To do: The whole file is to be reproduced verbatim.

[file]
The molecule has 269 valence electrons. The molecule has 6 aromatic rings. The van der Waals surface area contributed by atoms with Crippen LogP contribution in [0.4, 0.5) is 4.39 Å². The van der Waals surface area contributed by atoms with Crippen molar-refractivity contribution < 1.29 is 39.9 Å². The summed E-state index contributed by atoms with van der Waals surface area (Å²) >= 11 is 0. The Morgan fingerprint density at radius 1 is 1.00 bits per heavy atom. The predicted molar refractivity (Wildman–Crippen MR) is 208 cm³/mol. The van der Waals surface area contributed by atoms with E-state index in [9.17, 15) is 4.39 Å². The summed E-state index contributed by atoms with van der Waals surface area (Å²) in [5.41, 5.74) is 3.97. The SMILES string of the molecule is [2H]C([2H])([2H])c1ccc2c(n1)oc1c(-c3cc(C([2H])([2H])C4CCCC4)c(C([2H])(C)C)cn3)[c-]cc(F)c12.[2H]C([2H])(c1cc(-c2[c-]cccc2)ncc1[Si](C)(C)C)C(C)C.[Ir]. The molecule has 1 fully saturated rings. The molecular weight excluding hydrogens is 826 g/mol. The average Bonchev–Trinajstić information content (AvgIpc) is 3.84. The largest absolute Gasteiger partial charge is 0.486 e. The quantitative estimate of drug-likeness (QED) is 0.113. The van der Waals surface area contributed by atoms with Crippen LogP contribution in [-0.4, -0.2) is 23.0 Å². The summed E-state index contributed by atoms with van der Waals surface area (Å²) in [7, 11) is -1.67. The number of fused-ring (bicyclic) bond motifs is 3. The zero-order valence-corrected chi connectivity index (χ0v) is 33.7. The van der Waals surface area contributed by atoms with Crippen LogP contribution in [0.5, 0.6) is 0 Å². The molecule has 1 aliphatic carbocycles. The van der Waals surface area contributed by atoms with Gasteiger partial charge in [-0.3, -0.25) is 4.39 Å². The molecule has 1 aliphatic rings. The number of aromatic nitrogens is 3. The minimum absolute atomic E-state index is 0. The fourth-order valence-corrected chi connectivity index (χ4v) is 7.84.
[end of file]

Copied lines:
The molecule has 269 valence electrons. The molecule has 6 aromatic rings. The van der Waals surface area contributed by atoms with Crippen LogP contribution in [0.4, 0.5) is 4.39 Å². The van der Waals surface area contributed by atoms with Crippen molar-refractivity contribution < 1.29 is 39.9 Å². The summed E-state index contributed by atoms with van der Waals surface area (Å²) >= 11 is 0. The Morgan fingerprint density at radius 1 is 1.00 bits per heavy atom. The predicted molar refractivity (Wildman–Crippen MR) is 208 cm³/mol. The van der Waals surface area contributed by atoms with E-state index in [9.17, 15) is 4.39 Å². The summed E-state index contributed by atoms with van der Waals surface area (Å²) in [5.41, 5.74) is 3.97. The SMILES string of the molecule is [2H]C([2H])([2H])c1ccc2c(n1)oc1c(-c3cc(C([2H])([2H])C4CCCC4)c(C([2H])(C)C)cn3)[c-]cc(F)c12.[2H]C([2H])(c1cc(-c2[c-]cccc2)ncc1[Si](C)(C)C)C(C)C.[Ir]. The molecule has 1 fully saturated rings. The molecular weight excluding hydrogens is 826 g/mol. The average Bonchev–Trinajstić information content (AvgIpc) is 3.84. The largest absolute Gasteiger partial charge is 0.486 e. The quantitative estimate of drug-likeness (QED) is 0.113. The van der Waals surface area contributed by atoms with Crippen LogP contribution in [-0.4, -0.2) is 23.0 Å². The summed E-state index contributed by atoms with van der Waals surface area (Å²) in [7, 11) is -1.67. The number of fused-ring (bicyclic) bond motifs is 3. The zero-order valence-corrected chi connectivity index (χ0v) is 33.7. The van der Waals surface area contributed by atoms with Crippen LogP contribution in [0.5, 0.6) is 0 Å². The molecule has 1 aliphatic carbocycles. The van der Waals surface area contributed by atoms with Gasteiger partial charge in [-0.3, -0.25) is 4.39 Å². The molecule has 1 aliphatic rings. The number of aromatic nitrogens is 3. The minimum absolute atomic E-state index is 0. The fourth-order valence-corrected chi connectivity index (χ4v) is 7.84.